("Est" = FCF growth rate estimated by Simply Wall St)
Present Value of 10-year Cash Flow (PVCF) = CA\$39b

We now need to calculate the Terminal Value, which accounts for all the future cash flows after this ten year period. For a number of reasons a very conservative growth rate is used that cannot exceed that of a country's GDP growth. In this case we have used the 5-year average of the 10-year government bond yield (1.7%) to estimate future growth. In the same way as with the 10-year 'growth' period, we discount future cash flows to today's value, using a cost of equity of 6.4%.

Terminal Value (TV)= FCF2032 × (1 + g) ÷ (r – g) = CA\$6.4b× (1 + 1.7%) ÷ (6.4%– 1.7%) = CA\$139b

Present Value of Terminal Value (PVTV)= TV / (1 + r)10= CA\$139b÷ ( 1 + 6.4%)10= CA\$75b

The total value, or equity value, is then the sum of the present value of the future cash flows, which in this case is CA\$114b. To get the intrinsic value per share, we divide this by the total number of shares outstanding. Relative to the current share price of CA\$149, the company appears about fair value at a 11% discount to where the stock price trades currently. Valuations are imprecise instruments though, rather like a telescope - move a few degrees and end up in a different galaxy. Do keep this in mind.

## The Assumptions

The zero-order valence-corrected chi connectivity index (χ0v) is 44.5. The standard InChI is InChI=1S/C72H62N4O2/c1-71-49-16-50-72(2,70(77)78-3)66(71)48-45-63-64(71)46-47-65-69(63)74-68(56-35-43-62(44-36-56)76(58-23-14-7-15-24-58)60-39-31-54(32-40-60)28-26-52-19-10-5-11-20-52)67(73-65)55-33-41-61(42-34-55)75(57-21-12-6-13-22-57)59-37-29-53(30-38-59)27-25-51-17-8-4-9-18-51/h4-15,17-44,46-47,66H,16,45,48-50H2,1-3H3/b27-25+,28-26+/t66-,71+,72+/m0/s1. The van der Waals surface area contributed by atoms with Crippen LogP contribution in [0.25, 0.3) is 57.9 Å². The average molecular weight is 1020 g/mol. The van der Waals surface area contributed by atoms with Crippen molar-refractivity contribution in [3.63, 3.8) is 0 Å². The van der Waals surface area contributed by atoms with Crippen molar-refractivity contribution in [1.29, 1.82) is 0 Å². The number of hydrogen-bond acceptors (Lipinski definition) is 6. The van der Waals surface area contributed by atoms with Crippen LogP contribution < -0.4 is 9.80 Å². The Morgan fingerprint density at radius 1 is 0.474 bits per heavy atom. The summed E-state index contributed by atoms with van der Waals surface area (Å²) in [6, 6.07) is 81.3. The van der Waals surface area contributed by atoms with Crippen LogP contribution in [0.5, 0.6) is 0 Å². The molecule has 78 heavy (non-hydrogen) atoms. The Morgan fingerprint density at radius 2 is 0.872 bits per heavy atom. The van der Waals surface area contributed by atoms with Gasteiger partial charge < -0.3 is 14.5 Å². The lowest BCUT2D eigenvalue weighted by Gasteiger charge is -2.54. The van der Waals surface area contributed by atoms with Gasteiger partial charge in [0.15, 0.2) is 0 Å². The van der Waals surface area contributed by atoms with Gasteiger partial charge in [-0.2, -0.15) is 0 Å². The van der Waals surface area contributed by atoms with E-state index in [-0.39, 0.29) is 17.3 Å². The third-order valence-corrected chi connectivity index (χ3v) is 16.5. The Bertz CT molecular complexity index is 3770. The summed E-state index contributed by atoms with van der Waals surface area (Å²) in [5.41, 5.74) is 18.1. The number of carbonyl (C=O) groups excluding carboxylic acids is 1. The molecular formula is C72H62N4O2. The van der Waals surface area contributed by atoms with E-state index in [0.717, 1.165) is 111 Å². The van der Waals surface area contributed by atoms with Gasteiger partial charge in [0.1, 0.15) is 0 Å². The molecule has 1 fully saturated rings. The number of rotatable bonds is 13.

The calculation above is very dependent on two assumptions. The first is the discount rate and the other is the cash flows. If you don't agree with these result, have a go at the calculation yourself and play with the assumptions. The DCF also does not consider the possible cyclicality of an industry, or a company's future capital requirements, so it does not give a full picture of a company's potential performance. Given that we are looking at Canadian National Railway as potential shareholders, the cost of equity is used as the discount rate, rather than the cost of capital (or weighted average cost of capital, WACC) which accounts for debt. In this calculation we've used 6.4%, which is based on a levered beta of 1.005. Beta is a measure of a stock's volatility, compared to the market as a whole. We get our beta from the industry average beta of globally comparable companies, with an imposed limit between 0.8 and 2.0, which is a reasonable range for a stable business.